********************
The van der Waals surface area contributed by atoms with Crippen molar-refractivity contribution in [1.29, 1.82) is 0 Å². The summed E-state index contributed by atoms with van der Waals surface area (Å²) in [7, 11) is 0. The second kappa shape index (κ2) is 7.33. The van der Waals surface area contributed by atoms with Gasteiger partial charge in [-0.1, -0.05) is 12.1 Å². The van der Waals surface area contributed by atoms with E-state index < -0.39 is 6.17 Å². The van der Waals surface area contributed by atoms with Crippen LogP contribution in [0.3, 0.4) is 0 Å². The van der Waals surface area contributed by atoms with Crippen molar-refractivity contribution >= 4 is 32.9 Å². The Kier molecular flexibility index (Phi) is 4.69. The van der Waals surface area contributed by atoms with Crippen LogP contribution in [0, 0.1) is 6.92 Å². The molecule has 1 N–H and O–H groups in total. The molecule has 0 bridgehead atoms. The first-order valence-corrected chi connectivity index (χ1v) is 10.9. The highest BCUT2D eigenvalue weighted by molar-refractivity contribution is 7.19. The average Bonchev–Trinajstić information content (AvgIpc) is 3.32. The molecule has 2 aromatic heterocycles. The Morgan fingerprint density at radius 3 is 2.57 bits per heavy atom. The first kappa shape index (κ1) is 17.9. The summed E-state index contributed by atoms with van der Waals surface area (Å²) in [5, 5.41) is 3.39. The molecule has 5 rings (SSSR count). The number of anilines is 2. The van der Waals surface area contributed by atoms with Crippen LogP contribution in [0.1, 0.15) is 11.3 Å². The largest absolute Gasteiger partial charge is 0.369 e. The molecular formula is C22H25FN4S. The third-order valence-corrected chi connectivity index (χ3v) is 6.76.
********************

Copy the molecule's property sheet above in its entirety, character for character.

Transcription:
The van der Waals surface area contributed by atoms with Crippen molar-refractivity contribution in [1.29, 1.82) is 0 Å². The summed E-state index contributed by atoms with van der Waals surface area (Å²) in [7, 11) is 0. The second kappa shape index (κ2) is 7.33. The van der Waals surface area contributed by atoms with Gasteiger partial charge in [-0.1, -0.05) is 12.1 Å². The van der Waals surface area contributed by atoms with E-state index < -0.39 is 6.17 Å². The van der Waals surface area contributed by atoms with Crippen LogP contribution in [0.3, 0.4) is 0 Å². The van der Waals surface area contributed by atoms with Crippen molar-refractivity contribution >= 4 is 32.9 Å². The Kier molecular flexibility index (Phi) is 4.69. The van der Waals surface area contributed by atoms with Crippen LogP contribution in [0, 0.1) is 6.92 Å². The molecule has 1 N–H and O–H groups in total. The molecule has 0 bridgehead atoms. The first-order valence-corrected chi connectivity index (χ1v) is 10.9. The highest BCUT2D eigenvalue weighted by molar-refractivity contribution is 7.19. The average Bonchev–Trinajstić information content (AvgIpc) is 3.32. The molecule has 2 aromatic heterocycles. The Morgan fingerprint density at radius 3 is 2.57 bits per heavy atom. The first kappa shape index (κ1) is 17.9. The summed E-state index contributed by atoms with van der Waals surface area (Å²) in [5, 5.41) is 3.39. The molecule has 5 rings (SSSR count). The number of anilines is 2. The van der Waals surface area contributed by atoms with Crippen LogP contribution in [0.1, 0.15) is 11.3 Å². The largest absolute Gasteiger partial charge is 0.369 e. The molecular formula is C22H25FN4S. The third-order valence-corrected chi connectivity index (χ3v) is 6.76.